Elul and the High Holy Days

“I am my beloved’s and my beloved is mine.”King Solomon, third and last king in the ancient Kingdom of Israel, renowned for his wisdom, his prolific writings, and his building accomplishments. (Quote is from Song of Solomon 6:3)Back in the summer of 2012, I discovered the Jewish holiday known as Tisha B’Av (the 9th of Av), which is an annual fast day in Judaism, on which a number of disasters in Jewish history occurred, primarily the destruction of both Solomon’s Temple by the Neo-Babylonian Empire and the Second Temple by the Roman Empire in Jerusalem. Tisha B’Av is regarded as the saddest day in the Jewish calendar and it is thus believed to be a day which is destined for tragedy. Tisha B’Av falls in July or August in the Gregorian calendar–our Western Calendar (quote source here). I have previously written five blog posts on Tisha B’Av on my regular blog (see search link here) beginning with my first blog post published on July 29, 2012, titled Tisha B’Av and 9/11.”

The minor holiday of Tu B’Av follows Tisha B’Av six days later, and it is known as a Jewish Valentine’s Day. Tu B’Av was the topic of my last blog post published on August 14th on this blog titled, A Day of Love.” I have also previously published a blog post on my regular blog on this holiday on August 5, 2017, titled, Tu B’Av 5777 (2017).”

Av is the eleventh month on the Jewish calendar (the Jewish civil year), and it is followed by the month of Elul, the last month of the Jewish civil year. The following information gives a brief description of the activities associated with the month of Elul leading up to the High Holy Days and Sukkot which follows the High Holy Days:

Elul usually occurs in August–September on the Gregorian calendar (Western calendar). In the Jewish tradition, the month of Elul is a time of repentance in preparation for the High Holy Days of Rosh Hashanah and Yom Kippur…. “Elul” can be understood to be an acronym for the phrase “Ani L’dodi V’dodi Li” meaning “I am my beloved’s and my beloved is mine” (Song of Solomon 6:3). Elul is seen as a time to search one’s heart and draw close to God in preparation for the coming Day of Judgement, Rosh Hashanah, and Day of Atonement, Yom Kippur.

During the month of Elul, there are a number of special rituals leading up to the High Holy Days. It is customary to blow the shofar every morning (except on Shabbat) from Rosh Hodesh Elul (the first day of the month) until the day before Rosh Hashanah. The blasts are meant to awaken one’s spirit and inspire him to begin the soul searching which will prepare him for the High Holy Days. As part of this preparation, Elul is the time to begin the sometimes-difficult process of granting and asking for forgiveness. It is also customary to recite Psalm 27 every day from Rosh Hodesh Elul (1st day of Elul) through Hoshanah Rabbah on Sukkot (Hoshanah Rabbah is the seventh day of Jewish holiday of Sukkot and the 21st day of Tishrei, the first month of the new year on the Jewish civil calendar). (Quote source here.)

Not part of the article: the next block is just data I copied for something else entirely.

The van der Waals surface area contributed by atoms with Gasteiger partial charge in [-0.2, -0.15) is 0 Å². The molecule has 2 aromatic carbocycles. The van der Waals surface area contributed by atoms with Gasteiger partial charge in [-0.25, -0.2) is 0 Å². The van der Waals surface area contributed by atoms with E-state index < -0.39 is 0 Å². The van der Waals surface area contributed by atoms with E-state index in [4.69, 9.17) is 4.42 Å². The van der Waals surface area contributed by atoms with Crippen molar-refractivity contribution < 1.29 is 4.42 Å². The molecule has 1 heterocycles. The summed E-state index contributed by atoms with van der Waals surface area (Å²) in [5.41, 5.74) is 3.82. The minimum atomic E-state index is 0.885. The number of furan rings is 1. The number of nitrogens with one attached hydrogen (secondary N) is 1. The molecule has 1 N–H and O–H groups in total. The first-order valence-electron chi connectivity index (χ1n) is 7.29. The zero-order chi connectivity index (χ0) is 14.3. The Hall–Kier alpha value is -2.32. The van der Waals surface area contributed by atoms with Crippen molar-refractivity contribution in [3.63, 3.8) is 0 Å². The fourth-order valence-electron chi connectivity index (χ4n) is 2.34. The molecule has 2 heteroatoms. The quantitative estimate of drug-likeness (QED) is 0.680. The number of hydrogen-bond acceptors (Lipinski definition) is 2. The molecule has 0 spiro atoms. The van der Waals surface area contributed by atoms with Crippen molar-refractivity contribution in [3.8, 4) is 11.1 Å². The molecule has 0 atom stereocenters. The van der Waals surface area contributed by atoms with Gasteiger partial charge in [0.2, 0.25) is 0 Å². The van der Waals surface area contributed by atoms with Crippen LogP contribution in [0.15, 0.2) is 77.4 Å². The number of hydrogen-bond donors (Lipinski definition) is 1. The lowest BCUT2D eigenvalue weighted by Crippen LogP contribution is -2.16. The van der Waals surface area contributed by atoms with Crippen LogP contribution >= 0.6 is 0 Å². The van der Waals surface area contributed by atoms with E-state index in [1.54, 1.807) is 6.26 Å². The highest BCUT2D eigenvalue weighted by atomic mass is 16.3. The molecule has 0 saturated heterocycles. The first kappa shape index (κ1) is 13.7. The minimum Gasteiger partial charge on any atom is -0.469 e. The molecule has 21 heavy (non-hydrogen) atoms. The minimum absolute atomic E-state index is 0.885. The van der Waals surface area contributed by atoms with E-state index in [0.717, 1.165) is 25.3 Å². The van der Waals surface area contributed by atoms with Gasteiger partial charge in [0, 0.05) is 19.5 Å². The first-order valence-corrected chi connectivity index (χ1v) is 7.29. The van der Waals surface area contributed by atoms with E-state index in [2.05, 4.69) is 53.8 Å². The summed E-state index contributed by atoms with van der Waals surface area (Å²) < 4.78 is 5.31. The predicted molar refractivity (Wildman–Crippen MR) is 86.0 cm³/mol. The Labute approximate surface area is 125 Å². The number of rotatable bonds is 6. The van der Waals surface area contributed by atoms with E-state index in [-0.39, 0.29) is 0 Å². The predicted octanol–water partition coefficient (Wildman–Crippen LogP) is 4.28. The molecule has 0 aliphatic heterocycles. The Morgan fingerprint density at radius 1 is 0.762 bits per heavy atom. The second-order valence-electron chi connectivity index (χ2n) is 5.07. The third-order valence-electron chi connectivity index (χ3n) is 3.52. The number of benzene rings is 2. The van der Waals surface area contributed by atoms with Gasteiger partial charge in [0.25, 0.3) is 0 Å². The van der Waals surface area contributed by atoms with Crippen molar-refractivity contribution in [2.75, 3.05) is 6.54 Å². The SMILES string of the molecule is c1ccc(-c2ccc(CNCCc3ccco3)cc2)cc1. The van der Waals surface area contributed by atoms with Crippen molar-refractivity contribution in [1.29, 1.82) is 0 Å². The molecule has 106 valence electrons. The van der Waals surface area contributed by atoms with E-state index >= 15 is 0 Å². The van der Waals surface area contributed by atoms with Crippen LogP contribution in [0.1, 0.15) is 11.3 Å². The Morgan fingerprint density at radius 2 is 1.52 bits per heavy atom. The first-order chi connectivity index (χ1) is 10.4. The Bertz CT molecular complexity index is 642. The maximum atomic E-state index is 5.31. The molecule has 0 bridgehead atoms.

From the first day of Elul through the last day of the Jewish holiday of Sukkot (Hoshanah Rabbah), these dates convert to the following dates on our Western calendar for 2019: September 1, 2019 through October 20, 2019. This time period will start on Sunday, September 1st, which is one week from today. Actually, it will start at sundown on Saturday, August 31, 2019, as days on the Jewish calendar start at sundown.

As an introduction to the month of Elul, Chabad.org states:

Elul is the 12th and final month in the Jewish calendar (the sixth month counting from Nisan). It is a month that connects the past year with the coming year—a time when we reflect on where we stand and where we should be going.